Wednesday of the Twenty-Sixth Week in Ordinary Time
By Benedict Augustine
“By the streams of Babylon
we sat and wept
when we remembered Zion.”
The people of Israel were a defeated people, living in exile. They lost their homes, their pride, and (almost) their God. They lived at the mercy of their conqueror, making their lives in the strange land of Babylon. Even though their tradition boasted of a great religion, one that was actually true and made sense compared to everything around them, and of great leaders like David and son Solomon, and great miracles like the crossing of the Red Sea, the reality around them continually reminded them that none of this existed anymore.
No one cared about the Israelites and their great history or their great destiny. At most, it could serve as a nice bit of entertainment for complacent pagan aristocrats. After hearing so many stories about divine bulls and promiscuous epic heroes, they wanted something new. Culturally speaking, the novelty of Jewish religion probably represented the only thing worthwhile to a people that surpassed them in everything else.
In the face of this oppression, the Israelites could do nothing more than remember. They desperately needed to remember, or else they would lose themselves. Many of them did indeed lose themselves. It was hard not to join the winners of that time, especially when their society promised so much pleasure for so little in return.
Then history happened. As Jesus warned St. Peter, “Those who live by the sword, die by the sword” (Mt 25:52). Babylon fell to the Persians. The Persians fell to the Greek/Macedonians. The Greeks split into the three Hellenistic kingdoms, which lasted until the Romans conquered them. When Rome finally became Christian, the region then fell under dominion of the Byzantine Empire (Eastern Rome), and then fell to the Arabs soon after the rise of Islam. After passing through various dynasties (theUmmayad, the Abbasids, the Turks), it eventually became the place of the Ottoman Empire. After WWI, France and England took possession of the area before relinquishing it to the nations that exist there today. Even today, those nations are now falling under the onslaught of the Islamic State and Iran’s proxies.
The few Christians and Jews who remain in the area know this violent cycle all too well, and yet they continue to remember. Even as their churches burn, their people suffer crucifixions and torture, and their brethren abroad continue to shrug and panic about the rush of refugees and migrants—it didn’t occur to anyone that they might not want to die or become rape victims or slaves by staying—they refuse to leave their home and sing a different song.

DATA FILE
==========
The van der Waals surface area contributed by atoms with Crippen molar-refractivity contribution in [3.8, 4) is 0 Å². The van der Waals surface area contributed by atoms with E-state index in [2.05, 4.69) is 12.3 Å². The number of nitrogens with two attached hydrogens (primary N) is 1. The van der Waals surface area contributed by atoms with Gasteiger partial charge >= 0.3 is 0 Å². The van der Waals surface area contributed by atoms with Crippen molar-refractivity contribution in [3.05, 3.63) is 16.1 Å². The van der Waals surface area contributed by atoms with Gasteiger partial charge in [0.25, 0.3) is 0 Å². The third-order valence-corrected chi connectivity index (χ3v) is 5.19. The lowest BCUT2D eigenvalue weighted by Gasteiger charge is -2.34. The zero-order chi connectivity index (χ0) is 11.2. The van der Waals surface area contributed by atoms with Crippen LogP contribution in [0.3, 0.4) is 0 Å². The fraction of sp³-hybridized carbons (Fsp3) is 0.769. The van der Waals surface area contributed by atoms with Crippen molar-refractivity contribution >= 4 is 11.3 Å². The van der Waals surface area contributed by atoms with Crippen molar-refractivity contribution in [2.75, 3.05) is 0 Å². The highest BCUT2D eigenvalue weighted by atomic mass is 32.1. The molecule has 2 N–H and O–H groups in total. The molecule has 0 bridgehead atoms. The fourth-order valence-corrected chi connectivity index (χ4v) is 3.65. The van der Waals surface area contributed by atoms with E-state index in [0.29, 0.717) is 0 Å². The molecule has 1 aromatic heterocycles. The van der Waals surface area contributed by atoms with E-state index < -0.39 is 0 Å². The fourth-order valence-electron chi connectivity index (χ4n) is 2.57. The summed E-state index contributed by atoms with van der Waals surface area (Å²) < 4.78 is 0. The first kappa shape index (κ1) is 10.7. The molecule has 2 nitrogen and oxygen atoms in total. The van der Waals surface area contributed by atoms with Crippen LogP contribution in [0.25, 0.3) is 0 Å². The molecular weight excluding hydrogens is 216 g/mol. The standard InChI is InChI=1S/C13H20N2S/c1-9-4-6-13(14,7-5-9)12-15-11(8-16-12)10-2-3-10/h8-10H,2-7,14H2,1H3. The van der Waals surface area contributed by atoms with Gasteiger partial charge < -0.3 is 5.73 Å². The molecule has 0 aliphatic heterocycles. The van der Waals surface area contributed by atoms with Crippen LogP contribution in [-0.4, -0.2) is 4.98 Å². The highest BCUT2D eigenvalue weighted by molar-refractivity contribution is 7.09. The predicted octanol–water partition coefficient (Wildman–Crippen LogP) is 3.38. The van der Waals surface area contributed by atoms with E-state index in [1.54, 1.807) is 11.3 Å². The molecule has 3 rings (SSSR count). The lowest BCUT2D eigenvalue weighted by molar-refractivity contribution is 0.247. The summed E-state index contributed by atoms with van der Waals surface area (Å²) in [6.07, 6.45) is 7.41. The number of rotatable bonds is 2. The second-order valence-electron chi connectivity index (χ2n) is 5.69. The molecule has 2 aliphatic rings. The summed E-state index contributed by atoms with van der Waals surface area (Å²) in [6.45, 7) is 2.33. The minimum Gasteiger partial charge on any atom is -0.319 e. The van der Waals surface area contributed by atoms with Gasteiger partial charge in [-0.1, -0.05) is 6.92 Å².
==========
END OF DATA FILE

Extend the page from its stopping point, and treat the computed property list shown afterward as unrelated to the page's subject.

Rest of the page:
Although one cannot predict the future of Christians in these war-torn, Islamist-ridden areas, one thing is certain: God’s justice will prevail. The savage brutality endured by these few martyrs who dare not “sing the song of the Lord in a foreign land,” will certainly earn them a place in Heaven. The calm passiveness of those who watch them die without doing anything, or turn away in revulsion, will certainly warrant some time in purgatory, if not hell.
This thought alone, the thought of God’s judgment, galvanized action of a whole host of men in the Crusades, who gave up everything to save their fellow Christians. They did not have drone planes, precision bombs, or satellite surveillance; they had ricketyships run by greedy Italians, uncomfortable chainmail and heavy lances, and unreliable maps sketched from the details of legends and hearsay. Most of them went to their deaths, and the few who returned often came back maimed, diseased, or both.
History will continue to happen, and as such, it will not vindicate these victims of the past. The Ancient Jews in Babylonian exile, the Crusaders of the Middle Ages, or the Christians living in the Middle East right now will never be remembered as anything but helpless props of an inferior culture—that is, if anyone cares to think of them at all. Those in comfort may think of them when they are bored and need something to prod them into caring about life again.
In the end, however, these people are the wise ones. They chose to remember the two most important things, God Almighty and their neighbor in need. In turn, God will remember them, as will the people who will know them in Paradise. They weep in misery and suffer ignominy now, but they will laugh with joy and experience eternal goodness later.